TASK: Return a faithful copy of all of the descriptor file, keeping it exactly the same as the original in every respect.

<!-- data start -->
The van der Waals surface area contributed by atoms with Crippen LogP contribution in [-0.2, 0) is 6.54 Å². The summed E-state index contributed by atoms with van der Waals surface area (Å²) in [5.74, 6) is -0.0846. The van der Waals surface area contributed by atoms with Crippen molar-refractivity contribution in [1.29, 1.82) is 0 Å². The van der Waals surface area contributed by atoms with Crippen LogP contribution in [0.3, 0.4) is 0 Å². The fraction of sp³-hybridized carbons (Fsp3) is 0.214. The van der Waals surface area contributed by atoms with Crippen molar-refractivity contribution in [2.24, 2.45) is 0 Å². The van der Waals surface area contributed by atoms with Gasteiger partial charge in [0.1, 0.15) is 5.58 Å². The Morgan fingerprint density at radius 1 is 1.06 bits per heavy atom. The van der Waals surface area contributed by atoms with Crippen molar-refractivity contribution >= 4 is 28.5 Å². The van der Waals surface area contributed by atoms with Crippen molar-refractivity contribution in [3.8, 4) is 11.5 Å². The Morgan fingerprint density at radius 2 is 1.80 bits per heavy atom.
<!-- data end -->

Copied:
The van der Waals surface area contributed by atoms with Crippen LogP contribution in [-0.2, 0) is 6.54 Å². The summed E-state index contributed by atoms with van der Waals surface area (Å²) in [5.74, 6) is -0.0846. The van der Waals surface area contributed by atoms with Crippen molar-refractivity contribution in [1.29, 1.82) is 0 Å². The van der Waals surface area contributed by atoms with Crippen LogP contribution in [0.3, 0.4) is 0 Å². The fraction of sp³-hybridized carbons (Fsp3) is 0.214. The van der Waals surface area contributed by atoms with Crippen molar-refractivity contribution in [2.24, 2.45) is 0 Å². The van der Waals surface area contributed by atoms with Gasteiger partial charge in [0.1, 0.15) is 5.58 Å². The Morgan fingerprint density at radius 1 is 1.06 bits per heavy atom. The van der Waals surface area contributed by atoms with Crippen molar-refractivity contribution >= 4 is 28.5 Å². The van der Waals surface area contributed by atoms with Crippen molar-refractivity contribution in [3.8, 4) is 11.5 Å². The Morgan fingerprint density at radius 2 is 1.80 bits per heavy atom.